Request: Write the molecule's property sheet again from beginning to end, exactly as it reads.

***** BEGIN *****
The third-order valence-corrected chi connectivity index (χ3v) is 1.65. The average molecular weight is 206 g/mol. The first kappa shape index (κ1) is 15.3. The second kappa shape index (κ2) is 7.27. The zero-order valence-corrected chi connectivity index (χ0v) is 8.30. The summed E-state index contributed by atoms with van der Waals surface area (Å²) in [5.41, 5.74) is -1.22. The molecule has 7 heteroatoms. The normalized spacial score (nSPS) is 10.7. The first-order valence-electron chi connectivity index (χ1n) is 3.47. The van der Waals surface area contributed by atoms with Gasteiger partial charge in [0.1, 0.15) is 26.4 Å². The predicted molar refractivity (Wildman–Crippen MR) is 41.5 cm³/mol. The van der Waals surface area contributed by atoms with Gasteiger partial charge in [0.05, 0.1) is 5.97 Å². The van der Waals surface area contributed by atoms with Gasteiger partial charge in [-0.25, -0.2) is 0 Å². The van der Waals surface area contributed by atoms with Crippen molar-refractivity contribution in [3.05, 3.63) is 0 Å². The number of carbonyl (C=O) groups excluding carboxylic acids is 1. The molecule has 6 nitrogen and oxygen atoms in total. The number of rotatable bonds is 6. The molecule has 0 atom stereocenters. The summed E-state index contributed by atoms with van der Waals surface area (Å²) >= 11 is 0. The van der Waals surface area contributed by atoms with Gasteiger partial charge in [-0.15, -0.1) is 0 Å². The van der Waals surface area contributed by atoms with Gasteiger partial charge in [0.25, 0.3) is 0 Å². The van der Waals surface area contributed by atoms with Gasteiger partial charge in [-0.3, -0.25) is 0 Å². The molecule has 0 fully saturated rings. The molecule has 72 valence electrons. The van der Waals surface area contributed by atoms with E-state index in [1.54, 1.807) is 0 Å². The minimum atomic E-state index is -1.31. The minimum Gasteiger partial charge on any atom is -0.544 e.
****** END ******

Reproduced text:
The third-order valence-corrected chi connectivity index (χ3v) is 1.65. The average molecular weight is 206 g/mol. The first kappa shape index (κ1) is 15.3. The second kappa shape index (κ2) is 7.27. The zero-order valence-corrected chi connectivity index (χ0v) is 8.30. The summed E-state index contributed by atoms with van der Waals surface area (Å²) in [5.41, 5.74) is -1.22. The molecule has 7 heteroatoms. The normalized spacial score (nSPS) is 10.7. The first-order valence-electron chi connectivity index (χ1n) is 3.47. The van der Waals surface area contributed by atoms with Gasteiger partial charge in [0.1, 0.15) is 26.4 Å². The predicted molar refractivity (Wildman–Crippen MR) is 41.5 cm³/mol. The van der Waals surface area contributed by atoms with Gasteiger partial charge in [0.05, 0.1) is 5.97 Å². The van der Waals surface area contributed by atoms with Gasteiger partial charge in [-0.25, -0.2) is 0 Å². The van der Waals surface area contributed by atoms with Crippen molar-refractivity contribution in [3.05, 3.63) is 0 Å². The number of carbonyl (C=O) groups excluding carboxylic acids is 1. The molecule has 6 nitrogen and oxygen atoms in total. The number of rotatable bonds is 6. The molecule has 0 atom stereocenters. The summed E-state index contributed by atoms with van der Waals surface area (Å²) >= 11 is 0. The van der Waals surface area contributed by atoms with Gasteiger partial charge in [-0.15, -0.1) is 0 Å². The van der Waals surface area contributed by atoms with Gasteiger partial charge in [0.25, 0.3) is 0 Å². The van der Waals surface area contributed by atoms with Gasteiger partial charge in [-0.3, -0.25) is 0 Å². The molecule has 0 fully saturated rings. The molecule has 72 valence electrons. The van der Waals surface area contributed by atoms with E-state index in [1.54, 1.807) is 0 Å². The minimum atomic E-state index is -1.31. The minimum Gasteiger partial charge on any atom is -0.544 e.